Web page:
I started in Hall 7, scenes d'Interiuer, which provided a healthly mix of decorative objects, rugs and lighting. Some of the highlights were:
Koket a company that produced two of the most amazing pieces that I have seen. Sara Almeida graciously showed me some of their pieces and explained the fabrics used for special features. The Mademoiselle Armoire has a gorgeous butterfly in polished brass with a sumptuous silk lining creating a show-stopping exterior; the interior complements with antiqued mirrored drawers.
The second armoire is a double door pagoda topped cabinet covered in delicate iridescent peacock feathers - YES, peacock feathers! - each individually placed. The body is finished in a high gloss black lacquer; the base and top are covered in gold leaf. PS: I am noticing Peacock feathers quietly beginning to appear on the Lux interiors scene . . .
Swiss company Kitchoo Kitchens which makes compact kitchens, perfect for studio apartments (and as the owners explained, in European bedrooms as well, to satisfy the taste for a nightcap or a cold bottle of water). Some of the impressive features of the Kitchoo Kitchens were the well-engineered top that smoothly and quietly folds over to conceal the "utilities" (sink, faucet, cooktop); the silent fridge so as not to disturb, and the versatile exterior finishes such as laminate, wood and for this Parisian show, leather tiles! Owner Peter Locher and his wife Claire (both were charming and informative) mentioned that while the leather clad exterior choice may not be the most practical, it is effective in showing that anything can applied as an exterior finish to this kitchen "furniture". Don't you just love smart design?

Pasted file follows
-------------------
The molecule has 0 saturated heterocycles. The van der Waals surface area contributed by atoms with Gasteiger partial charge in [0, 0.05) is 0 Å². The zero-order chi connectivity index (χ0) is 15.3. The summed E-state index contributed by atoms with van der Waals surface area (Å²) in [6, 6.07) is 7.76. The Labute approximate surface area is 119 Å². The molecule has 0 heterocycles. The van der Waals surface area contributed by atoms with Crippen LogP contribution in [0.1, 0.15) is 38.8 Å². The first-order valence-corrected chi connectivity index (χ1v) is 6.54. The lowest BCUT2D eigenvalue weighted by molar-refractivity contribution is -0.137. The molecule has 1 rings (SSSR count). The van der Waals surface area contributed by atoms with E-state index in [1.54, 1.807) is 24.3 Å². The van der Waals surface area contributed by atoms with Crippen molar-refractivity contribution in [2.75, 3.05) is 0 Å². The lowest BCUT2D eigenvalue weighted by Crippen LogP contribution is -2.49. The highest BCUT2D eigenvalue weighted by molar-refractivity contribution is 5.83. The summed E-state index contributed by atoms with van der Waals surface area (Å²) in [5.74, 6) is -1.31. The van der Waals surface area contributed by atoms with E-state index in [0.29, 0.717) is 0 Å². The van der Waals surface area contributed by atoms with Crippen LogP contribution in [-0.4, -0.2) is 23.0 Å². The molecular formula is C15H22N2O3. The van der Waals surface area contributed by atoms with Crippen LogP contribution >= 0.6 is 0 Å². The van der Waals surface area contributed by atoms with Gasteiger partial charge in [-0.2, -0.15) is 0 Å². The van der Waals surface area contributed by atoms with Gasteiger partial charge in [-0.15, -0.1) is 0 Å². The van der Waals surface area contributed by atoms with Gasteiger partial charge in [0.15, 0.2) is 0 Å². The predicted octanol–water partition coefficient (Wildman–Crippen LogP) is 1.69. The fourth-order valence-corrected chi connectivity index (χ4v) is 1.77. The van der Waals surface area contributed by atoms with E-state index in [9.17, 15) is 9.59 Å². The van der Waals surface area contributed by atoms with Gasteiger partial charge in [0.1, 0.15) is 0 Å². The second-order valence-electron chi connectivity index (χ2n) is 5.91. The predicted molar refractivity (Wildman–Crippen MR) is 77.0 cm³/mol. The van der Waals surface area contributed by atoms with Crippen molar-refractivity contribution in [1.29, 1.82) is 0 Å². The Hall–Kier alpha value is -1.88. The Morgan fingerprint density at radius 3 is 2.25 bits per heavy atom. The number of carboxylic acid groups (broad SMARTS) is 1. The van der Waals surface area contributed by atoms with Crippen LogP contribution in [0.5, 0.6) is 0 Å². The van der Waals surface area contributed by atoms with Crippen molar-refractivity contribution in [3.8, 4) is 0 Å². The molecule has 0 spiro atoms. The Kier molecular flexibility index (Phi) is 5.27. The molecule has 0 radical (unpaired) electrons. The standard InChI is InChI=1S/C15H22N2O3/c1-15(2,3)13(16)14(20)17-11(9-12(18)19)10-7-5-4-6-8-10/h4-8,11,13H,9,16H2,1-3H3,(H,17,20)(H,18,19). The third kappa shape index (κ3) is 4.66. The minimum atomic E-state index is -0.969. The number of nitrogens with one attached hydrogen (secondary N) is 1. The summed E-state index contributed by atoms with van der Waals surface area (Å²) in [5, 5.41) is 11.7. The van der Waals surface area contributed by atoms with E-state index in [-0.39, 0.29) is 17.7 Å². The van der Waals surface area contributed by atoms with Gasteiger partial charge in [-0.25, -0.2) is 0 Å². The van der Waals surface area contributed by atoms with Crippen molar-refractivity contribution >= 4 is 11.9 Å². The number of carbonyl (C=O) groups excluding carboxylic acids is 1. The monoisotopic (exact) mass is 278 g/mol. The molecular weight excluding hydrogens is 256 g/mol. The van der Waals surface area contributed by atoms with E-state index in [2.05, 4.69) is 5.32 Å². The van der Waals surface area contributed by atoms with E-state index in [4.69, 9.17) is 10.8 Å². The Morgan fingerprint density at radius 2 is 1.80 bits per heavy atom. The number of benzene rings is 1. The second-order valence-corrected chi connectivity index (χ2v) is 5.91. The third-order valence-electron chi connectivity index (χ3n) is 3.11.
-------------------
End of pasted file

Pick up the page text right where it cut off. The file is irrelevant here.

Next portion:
Artel Glass, a company started by native New Yorker, Karen Feldman, who runs the company and is based in the Czech Republic, specializes in beautiful Bohemian crystal glassware.
Karen has designed all of the collections including Flora & Fauna (her newest introduction in this motif is Forest Folly, pictured above) in sumptuous jewel tones and detailed etchings with the motifs wrapping around the sides and sometimes even the bottom of the vessel. She uses gifted artisans whose glass etching work is exquisite. One would feel honored giving or receiving this glassware as a gift or perhaps starting your own collection.
I came upon this company while looking through the NY Times yesterday. The Curator’s Eye is an international art organization that presents art and antique aficionados with a gorgeous array of art, antiques and historic objects from selective, high-end antique dealers and art galleries. Since most of the pieces they have on their site are museum quality, it is a treat for the eyes to look at these photos. They are a lesson in expert craftsmanship and beauty. Look at this fabulous Mid-19th Century Louis XVI Style Mahogany Commode
This gold and enamel scarab bracelet is stunning
If you enjoy learning about art and furniture history in a visual context or you are an art and furniture “geek” like me, you will be drooling over some of the selections on this site!
PS: All of the items on the site are for sale ; )